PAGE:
HIV-Infected Man Appeals Ruling

A local government in China turns down an applicant for a teaching job, saying teachers must be 'in good health.'

china-aids-day-305.jpg Activists form a red ribbon, marking World AIDS Day in central China's Henan province, Dec. 1, 2010.

An HIV-positive Chinese man has appealed a court decision in an employment discrimination lawsuit filed against his local government after he was turned down for a teaching job.

The appeal was lodged ahead of International Labor Day on May 1 to highlight employment discrimination faced by people living with HIV in China, according to the man's lawyer.

"From a legal point of view there should have been no problem with him winning this case, which was first filed last year," said Zheng Jineng, lawyer for the man, who was identified by a nickname Xiao Wu to protect his identity.

"The laws of our country say that people infected with HIV have a right to employment," Zheng said. "So these rights must be protected by the whole system; they won't be protected just because someone writes a law about them."

Xiao Wu's case was rejected in a decision on Nov. 12, 2010 by the Yingjiang District People's Court in the eastern city of Anqing.

'Unacceptable' to discriminate

Lu Jun, a director for the Beijing-based health charity Yirenping, said that the Chinese government had all along stated that it was unacceptable to discriminate against people living with HIV.

"Now, it's actually government departments, the education bureau and the human resources department, that are infringing the rights of a person with HIV," Lu said.

"This infringement has got the backing of the local court, which flies in the face of central government policy and national law," he said.

He called on the provincial authorities to show more of a humanitarian spirit. "We are hopeful that the provincial-level procuratorate will uphold Wu's appeal," Lu said.

Court officials ruled that the local education bureau and the human resources department had acted according to civil service guidelines in carrying out medical examinations, and had acted correctly in the recruitment process for teachers.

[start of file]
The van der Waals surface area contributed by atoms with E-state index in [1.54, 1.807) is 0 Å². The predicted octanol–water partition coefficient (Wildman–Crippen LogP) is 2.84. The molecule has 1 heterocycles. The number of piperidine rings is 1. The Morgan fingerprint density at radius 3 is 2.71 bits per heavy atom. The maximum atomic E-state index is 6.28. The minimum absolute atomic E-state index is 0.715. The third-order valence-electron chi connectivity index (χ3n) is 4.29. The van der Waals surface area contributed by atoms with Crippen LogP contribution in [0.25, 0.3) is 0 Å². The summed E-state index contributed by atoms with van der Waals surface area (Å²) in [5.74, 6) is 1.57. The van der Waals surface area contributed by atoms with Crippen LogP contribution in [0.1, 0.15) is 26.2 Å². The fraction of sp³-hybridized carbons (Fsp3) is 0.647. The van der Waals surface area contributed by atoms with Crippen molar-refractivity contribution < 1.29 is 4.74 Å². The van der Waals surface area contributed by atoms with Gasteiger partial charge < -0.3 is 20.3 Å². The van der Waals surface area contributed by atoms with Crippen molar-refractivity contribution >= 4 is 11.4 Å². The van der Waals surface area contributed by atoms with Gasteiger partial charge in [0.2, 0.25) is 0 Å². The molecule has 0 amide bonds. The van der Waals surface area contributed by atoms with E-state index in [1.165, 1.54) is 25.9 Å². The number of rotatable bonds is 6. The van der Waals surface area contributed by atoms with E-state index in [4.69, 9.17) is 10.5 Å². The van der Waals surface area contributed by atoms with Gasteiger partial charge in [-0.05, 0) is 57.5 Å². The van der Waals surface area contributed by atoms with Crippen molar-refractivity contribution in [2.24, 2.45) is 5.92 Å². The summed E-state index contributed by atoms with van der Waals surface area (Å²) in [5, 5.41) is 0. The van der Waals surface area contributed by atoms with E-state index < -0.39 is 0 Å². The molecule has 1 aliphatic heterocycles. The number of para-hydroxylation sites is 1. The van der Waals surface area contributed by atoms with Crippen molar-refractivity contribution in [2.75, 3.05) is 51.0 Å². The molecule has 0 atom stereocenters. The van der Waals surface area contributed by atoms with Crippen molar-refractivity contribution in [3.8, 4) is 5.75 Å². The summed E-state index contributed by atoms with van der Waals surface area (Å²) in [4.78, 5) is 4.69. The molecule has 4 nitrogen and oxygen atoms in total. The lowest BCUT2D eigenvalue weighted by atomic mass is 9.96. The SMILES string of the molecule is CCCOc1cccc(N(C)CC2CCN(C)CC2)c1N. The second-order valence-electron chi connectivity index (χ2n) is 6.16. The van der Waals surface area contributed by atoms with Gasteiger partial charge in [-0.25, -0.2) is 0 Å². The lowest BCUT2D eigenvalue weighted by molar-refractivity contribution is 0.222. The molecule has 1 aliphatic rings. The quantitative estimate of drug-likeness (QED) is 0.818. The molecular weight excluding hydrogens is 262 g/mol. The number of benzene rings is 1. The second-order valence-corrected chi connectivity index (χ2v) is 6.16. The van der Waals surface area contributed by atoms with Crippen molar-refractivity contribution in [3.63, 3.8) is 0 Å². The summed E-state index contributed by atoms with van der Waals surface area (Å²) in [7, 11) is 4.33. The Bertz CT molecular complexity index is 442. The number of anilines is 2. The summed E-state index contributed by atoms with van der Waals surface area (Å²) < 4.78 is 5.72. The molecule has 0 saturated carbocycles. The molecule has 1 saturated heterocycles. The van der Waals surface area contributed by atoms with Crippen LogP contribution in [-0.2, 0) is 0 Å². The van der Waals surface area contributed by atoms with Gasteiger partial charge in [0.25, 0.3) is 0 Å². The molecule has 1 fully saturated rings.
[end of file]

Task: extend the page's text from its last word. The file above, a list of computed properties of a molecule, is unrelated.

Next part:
It also cited China's Teachers Law, which requires teachers to be in good physical health with no infectious diseases.

It said the local government's decision not to hire Wu was "entirely legal."

Landmark litigation

Xiao Wu, who recently graduated from university, told local media he wasn't seeking compensation, but was simply seeking the job he deserves.

The case was hailed as a landmark piece of litigation at the time by the official Xinhua news agency, which said it was China's first-ever employment-related HIV-discrimination case.

But it quoted government officials as saying the case wasn't about discrimination at all.

Wang Gongyi, director of the justice research institute in China's Ministry of Justice, was quoted by the agency as saying that the court's decision was "reasonable."

China's Prevention of Infectious Diseases Law states that it is unlawful to discriminate against anyone on the grounds of their infection with an illness or virus.

Employment discrimination cases are on the rise in China, as women, disabled people, and carriers of viruses like Hepatitis B and HIV try to win equal treatment through judicial channels.

Official figures put the number of Chinese living with HIV at 740,000.

Reported by Fang Yuan for RFA's Mandarin service. Translated and written in English by Luisetta Mudie.


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